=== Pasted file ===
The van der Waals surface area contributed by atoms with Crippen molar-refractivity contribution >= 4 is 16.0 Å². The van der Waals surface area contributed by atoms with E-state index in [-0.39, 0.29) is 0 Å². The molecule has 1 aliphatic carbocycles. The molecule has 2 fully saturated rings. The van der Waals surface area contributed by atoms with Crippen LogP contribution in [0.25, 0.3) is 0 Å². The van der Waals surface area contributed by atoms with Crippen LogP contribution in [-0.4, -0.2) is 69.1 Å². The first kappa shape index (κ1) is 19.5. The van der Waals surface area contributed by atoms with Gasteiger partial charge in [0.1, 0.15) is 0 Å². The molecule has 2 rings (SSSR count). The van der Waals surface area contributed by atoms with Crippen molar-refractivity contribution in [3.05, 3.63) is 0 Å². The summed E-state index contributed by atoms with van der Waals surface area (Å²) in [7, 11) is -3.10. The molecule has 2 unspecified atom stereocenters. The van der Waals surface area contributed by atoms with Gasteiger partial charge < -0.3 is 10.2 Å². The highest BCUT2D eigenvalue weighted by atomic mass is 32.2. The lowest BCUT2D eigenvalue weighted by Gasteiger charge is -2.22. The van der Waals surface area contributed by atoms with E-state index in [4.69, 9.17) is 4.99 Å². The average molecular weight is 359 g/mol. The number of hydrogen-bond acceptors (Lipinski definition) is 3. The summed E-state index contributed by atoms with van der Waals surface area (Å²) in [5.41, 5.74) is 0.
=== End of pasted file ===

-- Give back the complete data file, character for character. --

The van der Waals surface area contributed by atoms with Crippen molar-refractivity contribution >= 4 is 16.0 Å². The van der Waals surface area contributed by atoms with E-state index in [-0.39, 0.29) is 0 Å². The molecule has 1 aliphatic carbocycles. The molecule has 2 fully saturated rings. The van der Waals surface area contributed by atoms with Crippen LogP contribution in [0.25, 0.3) is 0 Å². The van der Waals surface area contributed by atoms with Crippen LogP contribution in [-0.4, -0.2) is 69.1 Å². The first kappa shape index (κ1) is 19.5. The van der Waals surface area contributed by atoms with Gasteiger partial charge in [0.1, 0.15) is 0 Å². The molecule has 2 rings (SSSR count). The van der Waals surface area contributed by atoms with Crippen molar-refractivity contribution in [3.05, 3.63) is 0 Å². The summed E-state index contributed by atoms with van der Waals surface area (Å²) in [7, 11) is -3.10. The molecule has 2 unspecified atom stereocenters. The van der Waals surface area contributed by atoms with Gasteiger partial charge < -0.3 is 10.2 Å². The highest BCUT2D eigenvalue weighted by atomic mass is 32.2. The lowest BCUT2D eigenvalue weighted by Gasteiger charge is -2.22. The van der Waals surface area contributed by atoms with E-state index in [4.69, 9.17) is 4.99 Å². The average molecular weight is 359 g/mol. The number of hydrogen-bond acceptors (Lipinski definition) is 3. The summed E-state index contributed by atoms with van der Waals surface area (Å²) in [5.41, 5.74) is 0.